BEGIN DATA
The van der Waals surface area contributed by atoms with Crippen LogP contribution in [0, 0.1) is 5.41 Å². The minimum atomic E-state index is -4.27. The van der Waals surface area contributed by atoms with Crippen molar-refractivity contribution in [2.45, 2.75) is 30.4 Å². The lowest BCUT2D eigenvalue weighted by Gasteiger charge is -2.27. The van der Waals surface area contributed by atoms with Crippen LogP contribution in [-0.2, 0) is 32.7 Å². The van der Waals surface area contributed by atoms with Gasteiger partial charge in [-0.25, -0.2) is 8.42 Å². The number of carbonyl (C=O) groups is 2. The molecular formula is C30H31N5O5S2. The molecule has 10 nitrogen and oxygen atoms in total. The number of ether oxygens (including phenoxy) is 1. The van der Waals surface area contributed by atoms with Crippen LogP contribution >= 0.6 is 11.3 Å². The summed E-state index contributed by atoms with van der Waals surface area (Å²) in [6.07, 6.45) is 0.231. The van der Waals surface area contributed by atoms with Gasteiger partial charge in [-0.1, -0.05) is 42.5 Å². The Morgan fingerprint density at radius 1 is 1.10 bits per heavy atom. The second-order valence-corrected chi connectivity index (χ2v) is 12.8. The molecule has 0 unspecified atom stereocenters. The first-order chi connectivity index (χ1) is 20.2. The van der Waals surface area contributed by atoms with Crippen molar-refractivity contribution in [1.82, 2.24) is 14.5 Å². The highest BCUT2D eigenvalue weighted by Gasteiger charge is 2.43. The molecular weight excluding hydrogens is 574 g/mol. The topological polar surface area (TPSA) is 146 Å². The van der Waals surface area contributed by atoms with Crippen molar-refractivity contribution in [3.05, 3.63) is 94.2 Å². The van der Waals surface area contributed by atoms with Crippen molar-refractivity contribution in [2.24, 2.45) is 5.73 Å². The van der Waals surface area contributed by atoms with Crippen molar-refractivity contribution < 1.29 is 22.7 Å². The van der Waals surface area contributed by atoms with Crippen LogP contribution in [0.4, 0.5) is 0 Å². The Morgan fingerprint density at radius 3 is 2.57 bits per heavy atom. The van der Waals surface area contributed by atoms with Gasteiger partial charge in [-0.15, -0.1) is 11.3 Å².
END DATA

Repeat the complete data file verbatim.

The van der Waals surface area contributed by atoms with Crippen LogP contribution in [0, 0.1) is 5.41 Å². The minimum atomic E-state index is -4.27. The van der Waals surface area contributed by atoms with Crippen molar-refractivity contribution in [2.45, 2.75) is 30.4 Å². The lowest BCUT2D eigenvalue weighted by Gasteiger charge is -2.27. The van der Waals surface area contributed by atoms with Crippen LogP contribution in [-0.2, 0) is 32.7 Å². The van der Waals surface area contributed by atoms with Gasteiger partial charge in [-0.25, -0.2) is 8.42 Å². The number of carbonyl (C=O) groups is 2. The molecular formula is C30H31N5O5S2. The molecule has 10 nitrogen and oxygen atoms in total. The number of ether oxygens (including phenoxy) is 1. The van der Waals surface area contributed by atoms with Crippen LogP contribution >= 0.6 is 11.3 Å². The summed E-state index contributed by atoms with van der Waals surface area (Å²) in [6.07, 6.45) is 0.231. The van der Waals surface area contributed by atoms with Gasteiger partial charge in [-0.1, -0.05) is 42.5 Å². The Morgan fingerprint density at radius 1 is 1.10 bits per heavy atom. The second-order valence-corrected chi connectivity index (χ2v) is 12.8. The molecule has 0 unspecified atom stereocenters. The first-order chi connectivity index (χ1) is 20.2. The van der Waals surface area contributed by atoms with Crippen molar-refractivity contribution in [1.82, 2.24) is 14.5 Å². The highest BCUT2D eigenvalue weighted by Gasteiger charge is 2.43. The molecular weight excluding hydrogens is 574 g/mol. The topological polar surface area (TPSA) is 146 Å². The van der Waals surface area contributed by atoms with Crippen molar-refractivity contribution in [3.05, 3.63) is 94.2 Å². The van der Waals surface area contributed by atoms with Crippen molar-refractivity contribution in [2.24, 2.45) is 5.73 Å². The van der Waals surface area contributed by atoms with Crippen molar-refractivity contribution < 1.29 is 22.7 Å². The van der Waals surface area contributed by atoms with Crippen LogP contribution in [0.4, 0.5) is 0 Å². The Morgan fingerprint density at radius 3 is 2.57 bits per heavy atom. The van der Waals surface area contributed by atoms with Gasteiger partial charge in [-0.15, -0.1) is 11.3 Å².